Brazilian consumer price inflation bounced back to seven-month highs in November from ultra-low levels the month before, led by the rising cost of meat and regulated prices like electricity, official figures showed on Friday.
Although the annual rate of inflation posted one of its biggest increases from the previous month seen in years, it remains well below the central bank’s target and is unlikely to prevent another cut in interest rates next week.
The benchmark IPCA index of inflation rose 0.51% from the previous month, government statistics agency IBGE said, the highest month-on-month increase since April. The rise of 0.41 percentage points from October’s 0.10% monthly inflation rate was the biggest in over a year.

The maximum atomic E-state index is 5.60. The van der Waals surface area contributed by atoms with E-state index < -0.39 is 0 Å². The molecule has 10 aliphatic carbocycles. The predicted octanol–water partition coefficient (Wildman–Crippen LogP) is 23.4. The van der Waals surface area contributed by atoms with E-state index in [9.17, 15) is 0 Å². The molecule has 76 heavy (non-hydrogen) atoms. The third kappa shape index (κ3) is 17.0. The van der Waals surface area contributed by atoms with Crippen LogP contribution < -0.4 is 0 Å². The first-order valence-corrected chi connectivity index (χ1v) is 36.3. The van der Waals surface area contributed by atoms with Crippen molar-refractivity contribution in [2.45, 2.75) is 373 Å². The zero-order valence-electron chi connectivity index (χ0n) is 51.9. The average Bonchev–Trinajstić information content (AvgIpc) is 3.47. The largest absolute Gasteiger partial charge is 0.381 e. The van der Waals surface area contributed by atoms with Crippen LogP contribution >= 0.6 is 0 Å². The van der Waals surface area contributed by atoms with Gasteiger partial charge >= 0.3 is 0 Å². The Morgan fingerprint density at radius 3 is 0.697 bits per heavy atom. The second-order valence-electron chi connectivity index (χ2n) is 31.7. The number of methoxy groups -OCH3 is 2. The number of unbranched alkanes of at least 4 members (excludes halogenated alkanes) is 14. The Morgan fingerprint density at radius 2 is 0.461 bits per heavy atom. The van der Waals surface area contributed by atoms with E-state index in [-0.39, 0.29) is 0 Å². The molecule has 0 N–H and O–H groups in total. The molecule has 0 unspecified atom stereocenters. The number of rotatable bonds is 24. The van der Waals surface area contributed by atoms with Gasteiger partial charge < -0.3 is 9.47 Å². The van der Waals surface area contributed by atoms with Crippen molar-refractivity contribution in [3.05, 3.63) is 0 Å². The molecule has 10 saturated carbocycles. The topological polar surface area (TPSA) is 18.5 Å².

The year-on-year rate of IPCA price inflation in November was 3.27%, up from 2.54% in October. That jump of 0.73 percentage points was the biggest since June last year, and the second biggest in 15 years, Refinitiv data show.
“The rise in inflation was a bit more than had been expected ... (but) I don’t see anything that will stop Copom from cutting interest rates next week,” said William Jackson, economist at Capital Economics.
“But this, alongside a strengthening economy, certainly means that will be the last cut in the cycle,” he said.
The central bank’s official year-end inflation goals are 4.25% for 2019 and 4.00% for 2020. Most economists think they will be undershot. In the first 11 months of the year, the annual rate of inflation was running at 3.12%, IBGE said.
The central bank is widely expected to cut its benchmark Selic interest rate next week by half a percentage point to a record low of 4.50%. That would be the fourth consecutive reduction of 50 basis points.
But some economists, like Jackson, think it might be the last, after figures this week showed the economy grew in the third quarter more rapidly than expected.